Iran will take action against “inhuman” sanctions that make it harder for its passenger planes to refuel abroad and buy spare parts, the Foreign Ministry said.
“Not supplying a passenger plane with fuel is an inhuman action that violates international norms,” ministry spokesman Ramin Mehmanparast told his weekly news conference.
“We have informed the relevant authorities and if a country is acting contrary to the principles, avoiding supplying fuel, we will counter it and take necessary measures.”
National carrier Iran Air started having problems refuelling at European airports last October when many western companies stopped selling it fuel to comply with U.S. sanctions prohibiting the export of refined petroleum products to Iran, Reuters reports.
Washington stepped up its sanctions last week, blacklisting Iran Air and a major Iranian port operator, potentially increasing the airline’s problems.
Mehmanparast implied that the U.S. move could make it harder for Iranian carriers to buy spare parts.
An Iran Air Boeing 727 on a domestic flight crashed in January, killing at least 77 people, raising questions about the safety of Iran’s aging civil aviation fleet and adding to pressure on Transport Minister Hamid Behbahani who was sacked by parliament in February.
“The embargo imposed on Iran Air, the sale of passenger plane spare parts or the obtaining of facilities such as supplying fuel … is contrary to international norms,” Mehmanparast said.
“The Iranian companies that have sustained losses due to such unilateral actions will definitely follow up the actions … and will seek compensation.”
Iran Air said last October that it would challenge the fuel sanctions in an international court.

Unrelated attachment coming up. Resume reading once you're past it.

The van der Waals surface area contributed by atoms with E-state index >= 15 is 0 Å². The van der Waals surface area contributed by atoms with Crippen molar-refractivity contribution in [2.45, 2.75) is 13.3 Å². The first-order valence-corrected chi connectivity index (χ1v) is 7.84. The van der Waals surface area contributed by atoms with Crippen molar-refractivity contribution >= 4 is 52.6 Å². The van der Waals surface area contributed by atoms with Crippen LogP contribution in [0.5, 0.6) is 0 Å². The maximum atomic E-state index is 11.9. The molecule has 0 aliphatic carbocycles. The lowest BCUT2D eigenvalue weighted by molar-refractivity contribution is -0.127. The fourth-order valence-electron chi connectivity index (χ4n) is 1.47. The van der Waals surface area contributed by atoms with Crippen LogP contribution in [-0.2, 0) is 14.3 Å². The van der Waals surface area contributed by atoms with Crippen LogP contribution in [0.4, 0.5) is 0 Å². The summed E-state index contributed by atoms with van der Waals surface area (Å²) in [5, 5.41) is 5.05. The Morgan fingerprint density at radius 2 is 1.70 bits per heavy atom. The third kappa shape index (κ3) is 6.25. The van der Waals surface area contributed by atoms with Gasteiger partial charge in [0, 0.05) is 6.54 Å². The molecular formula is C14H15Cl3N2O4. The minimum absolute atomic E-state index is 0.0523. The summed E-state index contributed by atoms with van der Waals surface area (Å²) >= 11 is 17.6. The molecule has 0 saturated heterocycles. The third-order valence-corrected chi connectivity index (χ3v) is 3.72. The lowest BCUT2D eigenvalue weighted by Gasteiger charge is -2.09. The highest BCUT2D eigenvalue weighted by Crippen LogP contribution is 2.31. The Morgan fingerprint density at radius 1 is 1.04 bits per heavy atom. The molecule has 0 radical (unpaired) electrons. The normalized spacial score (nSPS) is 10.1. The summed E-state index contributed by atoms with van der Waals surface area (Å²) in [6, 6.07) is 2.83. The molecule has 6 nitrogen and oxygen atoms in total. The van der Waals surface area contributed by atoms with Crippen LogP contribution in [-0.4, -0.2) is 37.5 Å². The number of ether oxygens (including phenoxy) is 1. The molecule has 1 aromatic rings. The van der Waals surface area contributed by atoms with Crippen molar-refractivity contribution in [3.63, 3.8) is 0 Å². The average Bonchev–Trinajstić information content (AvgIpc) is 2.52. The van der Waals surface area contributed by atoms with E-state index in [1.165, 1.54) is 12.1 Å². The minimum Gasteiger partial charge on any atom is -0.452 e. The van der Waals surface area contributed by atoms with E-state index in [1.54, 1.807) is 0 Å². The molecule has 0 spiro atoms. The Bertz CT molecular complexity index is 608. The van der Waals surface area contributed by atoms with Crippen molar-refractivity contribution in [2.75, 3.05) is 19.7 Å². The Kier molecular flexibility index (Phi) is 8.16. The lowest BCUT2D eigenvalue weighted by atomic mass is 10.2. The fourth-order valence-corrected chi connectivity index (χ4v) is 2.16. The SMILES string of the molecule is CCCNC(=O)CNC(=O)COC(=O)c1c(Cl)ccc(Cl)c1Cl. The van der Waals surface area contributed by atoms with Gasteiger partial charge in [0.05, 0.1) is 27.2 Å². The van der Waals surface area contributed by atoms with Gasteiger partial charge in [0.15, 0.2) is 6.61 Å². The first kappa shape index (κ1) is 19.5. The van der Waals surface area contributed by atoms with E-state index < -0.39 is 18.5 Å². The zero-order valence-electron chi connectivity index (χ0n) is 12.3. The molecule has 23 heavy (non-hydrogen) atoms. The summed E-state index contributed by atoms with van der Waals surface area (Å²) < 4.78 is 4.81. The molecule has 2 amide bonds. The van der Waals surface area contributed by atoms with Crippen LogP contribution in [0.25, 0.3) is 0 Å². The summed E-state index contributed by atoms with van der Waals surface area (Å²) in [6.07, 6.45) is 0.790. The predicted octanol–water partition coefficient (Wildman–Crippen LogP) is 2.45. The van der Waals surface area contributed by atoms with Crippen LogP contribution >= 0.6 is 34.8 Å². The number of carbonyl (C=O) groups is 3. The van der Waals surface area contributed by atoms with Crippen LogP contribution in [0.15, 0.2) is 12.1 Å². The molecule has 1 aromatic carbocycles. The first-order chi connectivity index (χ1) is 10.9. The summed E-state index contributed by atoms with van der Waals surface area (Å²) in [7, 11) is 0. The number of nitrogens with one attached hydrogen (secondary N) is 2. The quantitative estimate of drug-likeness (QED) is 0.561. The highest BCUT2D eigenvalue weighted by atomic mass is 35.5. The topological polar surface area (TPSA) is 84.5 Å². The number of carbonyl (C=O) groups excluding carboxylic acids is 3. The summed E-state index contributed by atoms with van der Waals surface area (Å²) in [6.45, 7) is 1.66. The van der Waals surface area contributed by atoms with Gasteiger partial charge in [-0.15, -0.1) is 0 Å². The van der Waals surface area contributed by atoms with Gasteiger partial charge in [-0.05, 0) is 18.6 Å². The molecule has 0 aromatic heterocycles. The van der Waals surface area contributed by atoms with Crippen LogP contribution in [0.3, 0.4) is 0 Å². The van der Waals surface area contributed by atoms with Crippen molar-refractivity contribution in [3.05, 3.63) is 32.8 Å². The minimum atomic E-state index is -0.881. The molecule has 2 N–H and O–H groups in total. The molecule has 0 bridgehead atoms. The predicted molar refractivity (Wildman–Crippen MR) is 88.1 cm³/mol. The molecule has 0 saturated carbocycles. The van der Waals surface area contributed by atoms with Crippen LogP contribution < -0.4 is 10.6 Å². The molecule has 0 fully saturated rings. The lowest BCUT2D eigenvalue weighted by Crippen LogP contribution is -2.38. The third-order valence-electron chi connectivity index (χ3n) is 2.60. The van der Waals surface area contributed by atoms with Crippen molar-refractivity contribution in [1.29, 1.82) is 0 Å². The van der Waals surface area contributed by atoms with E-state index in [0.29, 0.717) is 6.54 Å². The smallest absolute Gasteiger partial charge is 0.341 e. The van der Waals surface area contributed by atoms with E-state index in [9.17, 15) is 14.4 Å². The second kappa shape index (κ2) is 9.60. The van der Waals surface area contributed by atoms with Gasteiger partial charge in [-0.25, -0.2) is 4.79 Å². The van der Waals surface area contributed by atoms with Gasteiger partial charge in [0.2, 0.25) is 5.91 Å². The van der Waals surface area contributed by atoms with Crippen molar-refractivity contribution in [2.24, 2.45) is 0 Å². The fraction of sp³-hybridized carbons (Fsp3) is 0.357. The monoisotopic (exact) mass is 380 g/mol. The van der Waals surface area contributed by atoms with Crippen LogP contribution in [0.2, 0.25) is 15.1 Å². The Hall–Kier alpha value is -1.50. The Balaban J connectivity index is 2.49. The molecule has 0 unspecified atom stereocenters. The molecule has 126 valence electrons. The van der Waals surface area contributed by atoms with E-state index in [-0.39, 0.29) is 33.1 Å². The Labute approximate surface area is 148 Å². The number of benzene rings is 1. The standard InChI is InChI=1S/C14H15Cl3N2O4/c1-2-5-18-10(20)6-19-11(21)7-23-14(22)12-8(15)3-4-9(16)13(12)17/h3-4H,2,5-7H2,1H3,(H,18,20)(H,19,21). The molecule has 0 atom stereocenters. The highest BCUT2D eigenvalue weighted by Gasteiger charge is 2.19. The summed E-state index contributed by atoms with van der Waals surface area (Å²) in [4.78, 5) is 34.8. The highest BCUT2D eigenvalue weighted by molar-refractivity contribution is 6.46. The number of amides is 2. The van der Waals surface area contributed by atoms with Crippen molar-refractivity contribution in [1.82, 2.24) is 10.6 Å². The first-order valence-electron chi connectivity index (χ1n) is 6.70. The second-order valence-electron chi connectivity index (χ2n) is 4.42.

The Islamic Republic is subject to four rounds of United Nations sanctions aimed at forcing it to curb its nuclear programme, which many countries believe is aimed at developing the ability to build atomic bombs, a charge Tehran denies.
The United States, the European Union and some other countries have imposed additional sanctions. Tehran rejects the pressure as illegal and ineffective.
Issuing the new sanctions last week, the U.S. Treasury said Iran Air and its Iran Air Tours subsidiary had on numerous occasions transported military-related equipment on behalf of the government, including missiles, rockets and titanium sheets, a dual-use material that can be used in advanced weapons systems.
Tehran denied those accusations as well.
Iran has already retaliated on aviation fuel, denying some European airlines kerosene and forcing them to make additional landings on flights to Europe, as Iran Air has to do. Affected flights include Tehran-London and Tehran-Paris routes.
The Iranian daily Sharq reported on Monday that Iran Air was no longer able to make refuelling stops in Belgrade, a situation that began after Austrian oil and gas group OMV (OMVV.VI) stopped supplying the airline with fuel at Vienna Airport.
The last Belgrade stop was on June 18, Sharq said.